French Apartment - Auctionology LLC

French Apartment

French Apartment

French Chateau Apartment


This 4/5 Room apartment is being sold at Online Auction.  It is a Rare Louis XIII style castle in perfect condition.


A 50 minute drive through the countryside from Paris and 15 mins from Meaux in Seine-et-Marne, France.  This property has the privacy of being in the open countryside.  There is a large heated swimming pool, tennis courts and is only 5 minutes from the shops and train station of Lizy sur Ourcq (77440).


Located on an exceptionally maintained 40+/- Acres (16 hectares), this is a corner apartment with approx 1012 Square Feet ( 94 square meters) on the third floor offering a view of the vast English style park and the surrounding countryside.


This property consists of an entrance a living room, a second living room, a private kitchen, three bedrooms, two bathrooms and a toilet.  This apartment has been very well maintained.


Exceptional condominium services at this property this is a guarded site, the presence of a caretaker who is there at all times (24/7) and a cleaning lady, with a possible concierge service, heated swimming pool and grounds maintenance, an English park, a French garden, an orchard, glass roof and a lovely wooded area.


This is an ideal investment for a family looking for large space in a secure environment with rental and seasonal investment returns possible. Close to Paris and Charles de Gaulle airport: 50 minute drive from Paris by car,  40 minutes from the Charles de Gualle airport - 3.5 km from shops and Lizy sur Ourcq train station – 30 minutes from Disney Land Paris.


HISTORY...This Chateau has a Wikipedia listing, in which it says:


The original château was built around 1630 in the reign of Louis XIII by Sebastian le Hardy whose family lived there until 1791.


Louis XIV is said to have visited around 1651[1] and commented that the chateau was "bien troussé" ("well fitted-out"), perhaps suggesting the origin of the name Château de la Trousse. The King bestowed the title of Marquis on the le Hardy family in 1651.


The château was renovated and improved during the 1680s when the then owner, Marquis Phillipe-August le Hardy, employed the services of the famous architect Liberal Bruant, the architect of the Hotel des Invalides in Paris.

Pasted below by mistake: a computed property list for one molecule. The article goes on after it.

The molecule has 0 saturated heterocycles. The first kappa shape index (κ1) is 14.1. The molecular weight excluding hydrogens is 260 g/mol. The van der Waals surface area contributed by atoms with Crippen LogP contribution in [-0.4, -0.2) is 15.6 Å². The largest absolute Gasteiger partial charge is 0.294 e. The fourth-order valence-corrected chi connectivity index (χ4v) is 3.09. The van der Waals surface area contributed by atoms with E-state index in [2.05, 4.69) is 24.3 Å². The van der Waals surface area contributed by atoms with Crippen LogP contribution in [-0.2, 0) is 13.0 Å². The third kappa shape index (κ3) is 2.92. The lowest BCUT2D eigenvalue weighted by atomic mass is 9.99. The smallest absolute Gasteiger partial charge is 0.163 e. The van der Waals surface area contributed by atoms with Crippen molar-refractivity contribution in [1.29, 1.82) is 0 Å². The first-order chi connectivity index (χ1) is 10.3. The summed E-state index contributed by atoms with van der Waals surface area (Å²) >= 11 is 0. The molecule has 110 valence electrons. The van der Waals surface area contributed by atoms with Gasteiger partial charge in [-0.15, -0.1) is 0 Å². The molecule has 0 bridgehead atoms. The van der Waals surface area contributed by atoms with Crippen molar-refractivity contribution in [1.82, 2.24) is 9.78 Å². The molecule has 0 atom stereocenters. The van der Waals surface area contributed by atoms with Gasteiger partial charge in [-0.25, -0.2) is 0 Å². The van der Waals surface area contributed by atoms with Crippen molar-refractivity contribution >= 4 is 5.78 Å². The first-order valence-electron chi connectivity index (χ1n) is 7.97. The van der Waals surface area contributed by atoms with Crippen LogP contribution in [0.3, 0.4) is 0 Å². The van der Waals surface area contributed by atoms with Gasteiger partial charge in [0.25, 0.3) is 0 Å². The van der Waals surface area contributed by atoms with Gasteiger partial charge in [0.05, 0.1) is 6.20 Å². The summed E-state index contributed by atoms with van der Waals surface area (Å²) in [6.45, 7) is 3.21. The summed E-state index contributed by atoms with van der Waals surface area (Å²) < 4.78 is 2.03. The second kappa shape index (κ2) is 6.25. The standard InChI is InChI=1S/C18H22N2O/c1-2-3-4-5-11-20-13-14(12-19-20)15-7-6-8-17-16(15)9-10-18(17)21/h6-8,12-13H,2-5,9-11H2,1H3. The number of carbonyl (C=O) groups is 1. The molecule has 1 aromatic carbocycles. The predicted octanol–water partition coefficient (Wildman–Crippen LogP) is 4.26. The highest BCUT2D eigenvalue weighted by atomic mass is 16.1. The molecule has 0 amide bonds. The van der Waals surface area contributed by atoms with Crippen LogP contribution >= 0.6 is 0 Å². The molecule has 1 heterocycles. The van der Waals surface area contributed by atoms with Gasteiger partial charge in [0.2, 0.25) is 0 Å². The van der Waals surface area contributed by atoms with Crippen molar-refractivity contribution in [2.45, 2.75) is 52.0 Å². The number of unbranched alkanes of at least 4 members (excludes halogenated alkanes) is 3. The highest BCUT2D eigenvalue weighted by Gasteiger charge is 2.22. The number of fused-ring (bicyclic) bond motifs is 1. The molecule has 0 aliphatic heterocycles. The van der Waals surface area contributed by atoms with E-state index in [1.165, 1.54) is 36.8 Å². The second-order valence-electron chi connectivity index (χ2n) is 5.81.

In 1684, their only child, Marie-Henriette le Hardy, wed a north Italian prince, Amede-Adolphe dal Pozzo, Marquis de Vognere.


Phillipe-August le Hardy died in 1691 and Amede and Marie-Henriette dal Pozzo inherited the estate. Their granddaughter subsequently inherited and sold the estate in 1791 to a new family, Charles-Guillaume Baudon, the Comte de Mony Colchen.


The estate fell into disrepair during the French Revolution. In 1814, the Napoleonic army set fire to the orangery as a signal about the approaching Cossacks. In 1829, the owners allowed speculators to sell the building materials to raise much needed cash.


New château

In 1865, the grandson of the 1791 buyer, Count Charles-Victor Baudon de Mony-Colchen, completed the construction of the new château that stands today. He also arranged the renovation of the original orangery and stable courtyard (that date from 1630), and the new gardens.


During the latter part of the First World War, US troops were garrisoned at the château in conjunction with the battles at Château Thierry and Belleau Wood. When the war ended, the Count erected the war memorial at the entrance to the château on the D401, in gratitude that his son had survived.


During the Second World War, La Trousse was commandeered by the Germans and the attics of the courtyard were used as a field hospital. Allied troops advanced from Normandy and reached La Trousse on August 24, 1944. A tank battle ensued and a German tank was hit on the driveway. Fighting ceased the following day when Paris was liberated on August 25, 1944.


The château stayed in the ownership of the Baudon family until 1998 when Count Xavier Baudon de Mony sold the estate to a Dutch owner, Hans Musegaas. The de Mony family could not afford the rising costs of upkeep and the children decided they could not take on the responsibilities. The château and buildings have since been renovated and divided into a number of private apartments. The co-owners take joint responsibility for the upkeep and improvements to the château and its 40-acre estate.


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